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In late winter just before the breeding season, a huge California toad is found resting underneath a piece of wood near a pond. A male California Toad calls during daylight from the edge of a rocky creek in Alameda County (shown here). The call does not seem to be an agressive or release call, because no other solo male toads were nearby or in contact with him, but there was an amplexing pair swimming back and forth in the water about ten feet away from him. A California Toad moves across the wet ground both by crawling and by hopping This short video shows the life cycle of the California Toad, from the late winter breeding season when frenzied males call and compete and pair up with females who lay long strings of eggs, to tiny black tadpoles just emerged from the eggs then developing and forming huge feeding masses, to the tiny toads, recently-transformed from tadpoles, massing together around the pond edge then dispersing on their own, to an adult toad moving about on its own, as it will remain until the next breeding season.
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These videos showbreeding behavior at the shallow outlet of a pond in Contra Costa County where at least 8 solo males and 10 pairs in amplexus were observed in the area. A male toad picked up out of the breeding pond makes the release call, then swims away.

More videos are available here and here.

Herpetologist Sam Sweet has posted some outstanding descriptions of the biology of Arroyo Toads - Anaxyrus (Bufo) californicus - their breeding, egg deposition, tadpoles and metamorphs, illustrated with many excellent photographs, and including comparisons with sympatric California Toads. These are on public herping forums where you can see them here and here.
Adults grow to 2 - 5 inches from snout to vent ( 5.1 - 12.7 cm). (Stebbins, 2003)

A large and robust toad with dry, warty skin.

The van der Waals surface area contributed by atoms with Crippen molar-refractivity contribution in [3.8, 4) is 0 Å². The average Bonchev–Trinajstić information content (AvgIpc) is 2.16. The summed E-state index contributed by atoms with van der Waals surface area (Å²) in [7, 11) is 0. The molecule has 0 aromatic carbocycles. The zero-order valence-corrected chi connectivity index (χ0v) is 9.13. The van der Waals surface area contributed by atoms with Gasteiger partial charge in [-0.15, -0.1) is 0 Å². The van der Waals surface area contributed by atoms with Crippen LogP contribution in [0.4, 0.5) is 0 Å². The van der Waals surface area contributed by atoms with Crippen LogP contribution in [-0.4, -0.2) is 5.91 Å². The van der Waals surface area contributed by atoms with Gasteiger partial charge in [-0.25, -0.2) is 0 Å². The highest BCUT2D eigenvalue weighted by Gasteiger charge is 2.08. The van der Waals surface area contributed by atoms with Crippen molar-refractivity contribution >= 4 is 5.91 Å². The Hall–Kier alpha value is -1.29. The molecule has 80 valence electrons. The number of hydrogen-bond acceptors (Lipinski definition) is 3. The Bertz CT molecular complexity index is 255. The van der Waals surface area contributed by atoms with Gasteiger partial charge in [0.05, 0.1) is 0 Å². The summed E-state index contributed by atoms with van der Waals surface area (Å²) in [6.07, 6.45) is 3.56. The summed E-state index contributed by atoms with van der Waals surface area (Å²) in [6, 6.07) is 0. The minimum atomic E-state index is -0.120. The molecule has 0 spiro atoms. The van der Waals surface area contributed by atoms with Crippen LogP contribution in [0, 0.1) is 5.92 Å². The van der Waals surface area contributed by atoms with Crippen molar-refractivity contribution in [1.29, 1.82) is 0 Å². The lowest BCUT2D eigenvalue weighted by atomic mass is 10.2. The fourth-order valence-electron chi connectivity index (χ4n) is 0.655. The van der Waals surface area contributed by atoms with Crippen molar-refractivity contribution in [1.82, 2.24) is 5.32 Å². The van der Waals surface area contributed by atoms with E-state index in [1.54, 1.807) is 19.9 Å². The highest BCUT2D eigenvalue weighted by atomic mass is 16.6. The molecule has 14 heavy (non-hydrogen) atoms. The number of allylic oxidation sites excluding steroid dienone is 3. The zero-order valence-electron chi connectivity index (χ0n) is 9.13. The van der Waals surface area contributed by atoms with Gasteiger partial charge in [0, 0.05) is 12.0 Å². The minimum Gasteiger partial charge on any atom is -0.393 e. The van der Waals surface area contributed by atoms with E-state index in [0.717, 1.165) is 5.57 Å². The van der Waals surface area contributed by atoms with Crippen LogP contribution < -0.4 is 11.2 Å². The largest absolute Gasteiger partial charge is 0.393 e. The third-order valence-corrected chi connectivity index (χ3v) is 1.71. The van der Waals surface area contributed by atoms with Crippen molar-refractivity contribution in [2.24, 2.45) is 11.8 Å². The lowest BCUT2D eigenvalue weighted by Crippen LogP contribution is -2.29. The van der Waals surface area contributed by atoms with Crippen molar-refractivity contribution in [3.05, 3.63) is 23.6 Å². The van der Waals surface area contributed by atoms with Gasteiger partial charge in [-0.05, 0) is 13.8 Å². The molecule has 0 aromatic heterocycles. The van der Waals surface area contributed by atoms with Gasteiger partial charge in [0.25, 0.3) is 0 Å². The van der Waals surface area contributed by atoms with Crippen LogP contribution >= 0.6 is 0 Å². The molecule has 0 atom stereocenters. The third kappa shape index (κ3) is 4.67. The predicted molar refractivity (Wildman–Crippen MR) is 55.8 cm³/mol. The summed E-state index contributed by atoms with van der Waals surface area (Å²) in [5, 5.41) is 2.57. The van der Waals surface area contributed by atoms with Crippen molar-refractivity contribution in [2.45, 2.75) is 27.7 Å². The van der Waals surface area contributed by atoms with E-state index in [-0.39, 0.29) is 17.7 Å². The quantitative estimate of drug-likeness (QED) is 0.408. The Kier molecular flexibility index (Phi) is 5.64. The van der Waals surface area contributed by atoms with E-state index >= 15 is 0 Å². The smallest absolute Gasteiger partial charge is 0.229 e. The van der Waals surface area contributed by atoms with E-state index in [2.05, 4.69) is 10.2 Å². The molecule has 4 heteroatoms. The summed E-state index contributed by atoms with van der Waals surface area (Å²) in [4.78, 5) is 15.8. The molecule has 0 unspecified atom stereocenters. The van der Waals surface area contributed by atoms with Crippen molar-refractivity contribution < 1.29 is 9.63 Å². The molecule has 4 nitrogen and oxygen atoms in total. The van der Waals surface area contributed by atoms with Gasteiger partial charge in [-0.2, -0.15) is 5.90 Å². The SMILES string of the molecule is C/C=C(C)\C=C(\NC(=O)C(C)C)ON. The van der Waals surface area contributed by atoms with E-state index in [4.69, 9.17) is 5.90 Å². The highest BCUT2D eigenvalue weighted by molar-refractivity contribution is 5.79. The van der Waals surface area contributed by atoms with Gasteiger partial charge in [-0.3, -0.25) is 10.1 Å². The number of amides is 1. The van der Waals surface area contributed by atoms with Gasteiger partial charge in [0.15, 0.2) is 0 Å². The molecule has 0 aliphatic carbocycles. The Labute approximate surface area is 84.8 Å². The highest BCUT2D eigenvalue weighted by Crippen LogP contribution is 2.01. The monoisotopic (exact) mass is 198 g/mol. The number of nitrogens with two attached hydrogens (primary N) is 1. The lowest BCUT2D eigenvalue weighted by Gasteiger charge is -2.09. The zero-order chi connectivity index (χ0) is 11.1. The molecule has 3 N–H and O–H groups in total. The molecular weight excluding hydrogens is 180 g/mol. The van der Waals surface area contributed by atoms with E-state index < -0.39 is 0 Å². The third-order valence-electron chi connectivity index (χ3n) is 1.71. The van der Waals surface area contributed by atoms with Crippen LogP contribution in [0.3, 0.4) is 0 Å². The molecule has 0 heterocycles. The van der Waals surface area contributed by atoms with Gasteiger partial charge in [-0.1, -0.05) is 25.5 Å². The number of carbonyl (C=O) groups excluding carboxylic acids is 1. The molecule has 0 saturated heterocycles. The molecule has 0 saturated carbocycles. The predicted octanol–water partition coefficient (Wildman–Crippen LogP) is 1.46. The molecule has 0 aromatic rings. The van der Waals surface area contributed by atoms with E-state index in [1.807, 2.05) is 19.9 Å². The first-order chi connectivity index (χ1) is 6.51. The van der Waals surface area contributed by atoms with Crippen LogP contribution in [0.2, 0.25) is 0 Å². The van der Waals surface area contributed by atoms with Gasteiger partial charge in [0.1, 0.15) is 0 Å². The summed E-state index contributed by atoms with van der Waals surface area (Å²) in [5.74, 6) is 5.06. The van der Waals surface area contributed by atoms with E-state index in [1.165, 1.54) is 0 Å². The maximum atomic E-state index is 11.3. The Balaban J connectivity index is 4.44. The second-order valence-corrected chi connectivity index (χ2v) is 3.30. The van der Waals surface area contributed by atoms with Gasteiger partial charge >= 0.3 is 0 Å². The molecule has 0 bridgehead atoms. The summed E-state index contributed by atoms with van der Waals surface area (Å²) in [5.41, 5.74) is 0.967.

No cranial crests are present.
Parotoid Glands are oval and well-developed.
Pupils are horizontal.
Color and Pattern
The ground color is Greenish, tan, reddish brown, dusky gray, or yellow.
Rusty-colored warts are set on dark blotches.
There is much dark blotching above and below, becoming all dark at times.
The throat is pale on both males and females.
A light stripe is usually present on the middle of the back.
Male/Female Differences
Males are usually less blotched than females and have smoother skin.
Females are larger than males and more stout.
During the breeding season, males have dark nuptial pads on the thumbs and the inner two digits of the hands.
Young have no dorsal stripe immediately after transformation.
The bottoms of their feet is bright orange or yellow.
Larvae (Tadpoles)
Tadpoles are dark brown with eyes inset from the edges of the head.
The tip of the tail is rounded.
They grow to about 2.25 inches (5.6 cm) in length before undergoing metamorphosis.

Comparison with  Boreal Toads
A. b. halophilus has fewer dark blotches on the belly than A. b. boreas.
The head of A. b. halophilus is also wider with larger eyes with less distance between the upper eyelids, and
the feet are also smaller than A. b. boreas. (Stebbins)

Comparison with Sympatric  Arroyo Toads
Arroyo toads typically have a light stripe or V across the head and eyelids which is lacking on California Toads.
Mature California Toads typically have a pale dorsolateral stripe (a pale light stripe down the middle of the back) which is lacking on Arroyo Toads.